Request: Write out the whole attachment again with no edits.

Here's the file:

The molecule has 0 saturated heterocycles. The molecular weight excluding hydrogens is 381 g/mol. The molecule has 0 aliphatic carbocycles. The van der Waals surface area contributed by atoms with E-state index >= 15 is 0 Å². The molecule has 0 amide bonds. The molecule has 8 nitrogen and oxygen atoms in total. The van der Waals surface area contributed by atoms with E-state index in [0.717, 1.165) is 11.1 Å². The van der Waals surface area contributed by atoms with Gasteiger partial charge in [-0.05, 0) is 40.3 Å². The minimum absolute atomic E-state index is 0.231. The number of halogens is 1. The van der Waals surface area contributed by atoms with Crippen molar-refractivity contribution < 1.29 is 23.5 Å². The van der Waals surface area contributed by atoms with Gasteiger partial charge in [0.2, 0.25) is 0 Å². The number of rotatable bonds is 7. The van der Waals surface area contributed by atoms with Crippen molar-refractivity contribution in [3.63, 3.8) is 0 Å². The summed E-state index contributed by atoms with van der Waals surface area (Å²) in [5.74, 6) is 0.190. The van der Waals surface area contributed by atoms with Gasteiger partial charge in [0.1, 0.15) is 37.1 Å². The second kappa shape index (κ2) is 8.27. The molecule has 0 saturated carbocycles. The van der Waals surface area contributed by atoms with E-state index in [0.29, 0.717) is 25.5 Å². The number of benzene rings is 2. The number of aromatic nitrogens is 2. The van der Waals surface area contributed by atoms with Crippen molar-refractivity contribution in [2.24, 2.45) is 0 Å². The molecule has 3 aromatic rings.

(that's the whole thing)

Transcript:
The molecule has 0 saturated heterocycles. The molecular weight excluding hydrogens is 381 g/mol. The molecule has 0 aliphatic carbocycles. The van der Waals surface area contributed by atoms with E-state index >= 15 is 0 Å². The molecule has 0 amide bonds. The molecule has 8 nitrogen and oxygen atoms in total. The van der Waals surface area contributed by atoms with E-state index in [0.717, 1.165) is 11.1 Å². The van der Waals surface area contributed by atoms with Gasteiger partial charge in [-0.05, 0) is 40.3 Å². The minimum absolute atomic E-state index is 0.231. The number of halogens is 1. The van der Waals surface area contributed by atoms with Crippen molar-refractivity contribution < 1.29 is 23.5 Å². The van der Waals surface area contributed by atoms with Gasteiger partial charge in [0.2, 0.25) is 0 Å². The number of rotatable bonds is 7. The van der Waals surface area contributed by atoms with Crippen molar-refractivity contribution in [3.63, 3.8) is 0 Å². The summed E-state index contributed by atoms with van der Waals surface area (Å²) in [5.74, 6) is 0.190. The van der Waals surface area contributed by atoms with Gasteiger partial charge in [0.1, 0.15) is 37.1 Å². The second kappa shape index (κ2) is 8.27. The molecule has 0 saturated carbocycles. The van der Waals surface area contributed by atoms with E-state index in [0.29, 0.717) is 25.5 Å². The number of benzene rings is 2. The number of aromatic nitrogens is 2. The van der Waals surface area contributed by atoms with Crippen molar-refractivity contribution in [2.24, 2.45) is 0 Å². The molecule has 3 aromatic rings.